d. He realised that the British had to fully engage with the civilian population and led from the front in the re-taking of the Taliban held town of Musa Qala, at one point coming under direct fire from the enemy. He was awarded the CBE for his efforts. In a secret memo published in the book, “Operation Snakebite” by Stephen Grey Major Gen Mackay said much of the equipment was “tired, limited and failing regularly”.

e. In the document to Whitehall he described a “grave crisis” over equipment. Scimitar tanks could not go into reverse unless their engines were restarted and Vector vehicles were out of action because “the wheels just kept falling off, literally” and only one fifth of machine guns were working.

f. Major Nick Haston, who was Major Gen Mackay’s deputy chief of staff, resigned from the Army earlier this year in protest at bureaucratic incompetence. He said troops had been so short of vital equipment that his staff bought spares on the internet. “I would say that some of the people that procure [equipment] in our Ministry of Defence haven’t a clue,” he said.

g. Major Gen Mackay also talked about failure coming from the “top down” and that other Government agencies were not doing their part. The ‘bottom up’ approach, of soldier slogging it out in pitched battles with the Taliban, was only buying breathing space. Without reconstruction stepping in behind there was little chance of a long term solution.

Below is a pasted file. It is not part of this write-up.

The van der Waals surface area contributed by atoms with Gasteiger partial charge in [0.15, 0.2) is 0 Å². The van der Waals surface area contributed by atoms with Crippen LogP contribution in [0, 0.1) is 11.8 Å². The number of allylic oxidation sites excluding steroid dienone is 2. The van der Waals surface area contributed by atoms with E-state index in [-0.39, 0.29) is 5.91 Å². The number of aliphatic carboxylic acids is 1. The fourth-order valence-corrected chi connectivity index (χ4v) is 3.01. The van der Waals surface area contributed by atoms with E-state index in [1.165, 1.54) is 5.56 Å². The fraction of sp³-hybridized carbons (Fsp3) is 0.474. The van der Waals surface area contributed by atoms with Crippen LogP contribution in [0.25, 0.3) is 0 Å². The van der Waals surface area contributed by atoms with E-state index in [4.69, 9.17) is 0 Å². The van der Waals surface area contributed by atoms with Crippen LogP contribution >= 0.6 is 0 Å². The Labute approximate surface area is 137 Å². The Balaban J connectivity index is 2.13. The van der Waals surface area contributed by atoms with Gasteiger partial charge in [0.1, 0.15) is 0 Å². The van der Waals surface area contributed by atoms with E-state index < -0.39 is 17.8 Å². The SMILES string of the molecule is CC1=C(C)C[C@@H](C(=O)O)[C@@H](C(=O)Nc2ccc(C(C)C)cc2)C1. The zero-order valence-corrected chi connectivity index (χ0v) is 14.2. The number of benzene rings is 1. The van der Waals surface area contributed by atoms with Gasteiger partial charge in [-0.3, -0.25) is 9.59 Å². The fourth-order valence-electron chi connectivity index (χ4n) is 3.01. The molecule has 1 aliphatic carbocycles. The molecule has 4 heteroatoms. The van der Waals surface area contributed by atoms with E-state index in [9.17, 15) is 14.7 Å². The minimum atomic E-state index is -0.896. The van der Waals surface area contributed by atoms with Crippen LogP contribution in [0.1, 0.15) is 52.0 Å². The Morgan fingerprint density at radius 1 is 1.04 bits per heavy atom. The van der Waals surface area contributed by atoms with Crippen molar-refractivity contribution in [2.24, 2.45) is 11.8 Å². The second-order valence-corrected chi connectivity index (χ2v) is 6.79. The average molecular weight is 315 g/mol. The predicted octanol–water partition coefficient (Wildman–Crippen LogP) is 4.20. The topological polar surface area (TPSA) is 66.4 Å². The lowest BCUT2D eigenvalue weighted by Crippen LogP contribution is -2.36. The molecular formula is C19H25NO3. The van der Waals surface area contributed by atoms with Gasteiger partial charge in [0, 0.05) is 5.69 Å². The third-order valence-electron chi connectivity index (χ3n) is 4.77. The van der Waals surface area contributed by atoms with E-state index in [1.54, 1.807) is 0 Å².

h. The book said the “central tenets of counter insurgency doctrine” were failing. Senior military commanders are currently fighting for extra troops in Helmand and admit that they are suffering greater casualties as a result of not having enough soldiers on the ground. Downing Street is currently considering sending an extra battlegroup to Helmand of up to 1,000 men bringing the total to 10,000 but is said to be apprehensive about public opinion, cost and the potential for more casualties.

i. While the Ministry of Defence insisted that he had gone for “personal reasons” one general expressed “deep shock” at his departure.

http://www.telegraph.co.uk/news/worldnews/asia/afghanistan/6228725/Afghanistan-general-quits-over-disillusionment-with-government-strategy.html

5. Where is He Now?

a. Major General Mackay now runs a strategic advisory company – Complexas Ltd. – which provides specialist services to the international extractive industries, specifically in Africa. He is also Executive Chairman of IOTA Global(Information Operations Training and Advisory Services), a specialised Information Operations company established by his co-author Commander Steve Tatham. In Aug 2014 Mackay and Tatham collaborated with Professor Jim Derleth to write a new paper on Corporate Social Responsibility (CSR) in Africa.